The Chaucer Review: An Indexed Bibliography (Vols. 1-30)Return to the Subject List
Potkay, Monica Brzezinski. "Natural Law in The Owl and the Nightingale." 28 (1994): 368-83.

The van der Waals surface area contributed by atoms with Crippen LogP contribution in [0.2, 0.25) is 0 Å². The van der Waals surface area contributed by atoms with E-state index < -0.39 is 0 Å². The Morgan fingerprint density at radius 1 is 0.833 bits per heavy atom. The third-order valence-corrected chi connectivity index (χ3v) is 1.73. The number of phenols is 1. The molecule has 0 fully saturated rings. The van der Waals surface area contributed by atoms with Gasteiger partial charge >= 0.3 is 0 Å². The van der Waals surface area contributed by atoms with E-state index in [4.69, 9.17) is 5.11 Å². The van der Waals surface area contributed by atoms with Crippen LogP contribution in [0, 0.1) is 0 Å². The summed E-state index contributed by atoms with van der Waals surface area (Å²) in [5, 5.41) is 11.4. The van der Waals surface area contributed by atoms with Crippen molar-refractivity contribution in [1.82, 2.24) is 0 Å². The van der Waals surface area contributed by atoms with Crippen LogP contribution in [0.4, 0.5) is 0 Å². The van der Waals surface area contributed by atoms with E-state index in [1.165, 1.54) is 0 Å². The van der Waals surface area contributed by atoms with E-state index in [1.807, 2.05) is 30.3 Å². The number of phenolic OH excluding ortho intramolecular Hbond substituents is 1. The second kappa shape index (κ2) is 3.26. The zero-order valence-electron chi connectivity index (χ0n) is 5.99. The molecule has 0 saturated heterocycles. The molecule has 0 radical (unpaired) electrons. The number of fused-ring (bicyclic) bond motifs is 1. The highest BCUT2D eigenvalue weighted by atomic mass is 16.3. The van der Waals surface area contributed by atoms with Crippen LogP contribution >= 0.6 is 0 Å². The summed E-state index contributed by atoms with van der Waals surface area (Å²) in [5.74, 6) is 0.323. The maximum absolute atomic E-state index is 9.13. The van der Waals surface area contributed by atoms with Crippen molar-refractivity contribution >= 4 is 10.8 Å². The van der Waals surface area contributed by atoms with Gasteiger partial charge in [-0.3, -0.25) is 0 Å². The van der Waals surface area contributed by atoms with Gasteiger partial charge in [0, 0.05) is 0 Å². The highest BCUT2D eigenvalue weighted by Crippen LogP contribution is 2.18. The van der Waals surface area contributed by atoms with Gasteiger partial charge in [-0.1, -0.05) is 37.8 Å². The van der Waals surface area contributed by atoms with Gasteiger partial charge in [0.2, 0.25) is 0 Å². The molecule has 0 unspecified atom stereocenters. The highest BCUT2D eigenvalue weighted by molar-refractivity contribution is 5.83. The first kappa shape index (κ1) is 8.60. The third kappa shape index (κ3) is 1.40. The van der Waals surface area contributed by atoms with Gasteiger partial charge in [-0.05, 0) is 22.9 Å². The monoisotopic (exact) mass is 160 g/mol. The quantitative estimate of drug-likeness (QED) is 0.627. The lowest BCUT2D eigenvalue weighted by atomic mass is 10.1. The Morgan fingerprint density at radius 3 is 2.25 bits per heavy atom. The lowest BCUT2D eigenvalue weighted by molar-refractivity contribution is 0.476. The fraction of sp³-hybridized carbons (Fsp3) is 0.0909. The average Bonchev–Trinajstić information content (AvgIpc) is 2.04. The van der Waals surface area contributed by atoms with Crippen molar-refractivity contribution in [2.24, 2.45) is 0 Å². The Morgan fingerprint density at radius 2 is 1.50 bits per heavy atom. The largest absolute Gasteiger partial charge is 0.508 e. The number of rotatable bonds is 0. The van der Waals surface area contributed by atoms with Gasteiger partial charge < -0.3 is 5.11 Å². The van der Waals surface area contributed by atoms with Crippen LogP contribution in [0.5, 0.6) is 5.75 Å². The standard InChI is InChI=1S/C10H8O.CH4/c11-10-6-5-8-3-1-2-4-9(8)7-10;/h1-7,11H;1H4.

In the Owl and the Nightingale the legal system that the birds use is natural law, not ecclesiastical or court law. Natural law, however, is never explicitly defined in the poem. In fact the poet raises questions about natural law at the center of twelfth- and thirteenth-century debates. The greatest difficulty with natural law is succinctly expressed in the Summa of Stephen of Tournai, who posited that at times humans followed animal example while at others they rejected that example as irrational. The Owl and the Nightingale engages this discussion to respond that the same natural law does not govern all creatures, and that humans would do best to follow the dictates of reason. The debate between the owl and the nightingale concerning sexuality addresses the locus of concern over what natural law, if any, controls humans. The discussion of marriage implies that love is the common element between humans and animals since marriage is a uniquely human custom. Finally the debate between the birds is resolved by reason and a hierarchy that clearly follows a human model.